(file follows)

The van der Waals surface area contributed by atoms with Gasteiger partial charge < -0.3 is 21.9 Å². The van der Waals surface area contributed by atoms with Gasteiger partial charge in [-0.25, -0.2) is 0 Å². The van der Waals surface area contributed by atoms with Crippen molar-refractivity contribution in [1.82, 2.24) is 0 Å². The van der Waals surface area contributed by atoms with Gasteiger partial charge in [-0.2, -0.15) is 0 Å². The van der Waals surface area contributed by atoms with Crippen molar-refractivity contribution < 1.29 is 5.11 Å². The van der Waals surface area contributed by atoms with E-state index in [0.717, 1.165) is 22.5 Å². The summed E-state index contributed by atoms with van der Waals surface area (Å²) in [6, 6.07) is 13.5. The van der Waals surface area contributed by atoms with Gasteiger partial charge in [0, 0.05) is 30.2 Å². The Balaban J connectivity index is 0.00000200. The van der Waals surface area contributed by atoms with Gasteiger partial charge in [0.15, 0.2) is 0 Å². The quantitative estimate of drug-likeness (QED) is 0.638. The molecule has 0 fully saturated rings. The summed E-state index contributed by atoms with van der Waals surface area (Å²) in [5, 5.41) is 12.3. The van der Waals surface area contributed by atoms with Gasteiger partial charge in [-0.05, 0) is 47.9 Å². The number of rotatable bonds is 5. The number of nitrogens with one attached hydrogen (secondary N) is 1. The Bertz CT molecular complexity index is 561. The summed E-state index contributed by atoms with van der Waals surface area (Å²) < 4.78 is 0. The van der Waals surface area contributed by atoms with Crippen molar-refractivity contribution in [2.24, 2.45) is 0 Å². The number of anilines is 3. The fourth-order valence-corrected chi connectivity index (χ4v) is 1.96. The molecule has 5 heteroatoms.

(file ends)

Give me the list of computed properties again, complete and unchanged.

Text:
The van der Waals surface area contributed by atoms with Gasteiger partial charge < -0.3 is 21.9 Å². The van der Waals surface area contributed by atoms with Gasteiger partial charge in [-0.25, -0.2) is 0 Å². The van der Waals surface area contributed by atoms with Crippen molar-refractivity contribution in [1.82, 2.24) is 0 Å². The van der Waals surface area contributed by atoms with Gasteiger partial charge in [-0.2, -0.15) is 0 Å². The van der Waals surface area contributed by atoms with Crippen molar-refractivity contribution < 1.29 is 5.11 Å². The van der Waals surface area contributed by atoms with E-state index in [0.717, 1.165) is 22.5 Å². The summed E-state index contributed by atoms with van der Waals surface area (Å²) in [6, 6.07) is 13.5. The van der Waals surface area contributed by atoms with Gasteiger partial charge in [0, 0.05) is 30.2 Å². The Balaban J connectivity index is 0.00000200. The van der Waals surface area contributed by atoms with Gasteiger partial charge in [0.15, 0.2) is 0 Å². The quantitative estimate of drug-likeness (QED) is 0.638. The molecule has 0 fully saturated rings. The summed E-state index contributed by atoms with van der Waals surface area (Å²) in [5, 5.41) is 12.3. The van der Waals surface area contributed by atoms with Gasteiger partial charge in [-0.05, 0) is 47.9 Å². The number of rotatable bonds is 5. The number of nitrogens with one attached hydrogen (secondary N) is 1. The Bertz CT molecular complexity index is 561. The summed E-state index contributed by atoms with van der Waals surface area (Å²) < 4.78 is 0. The van der Waals surface area contributed by atoms with Crippen molar-refractivity contribution in [2.24, 2.45) is 0 Å². The number of anilines is 3. The fourth-order valence-corrected chi connectivity index (χ4v) is 1.96. The molecule has 5 heteroatoms.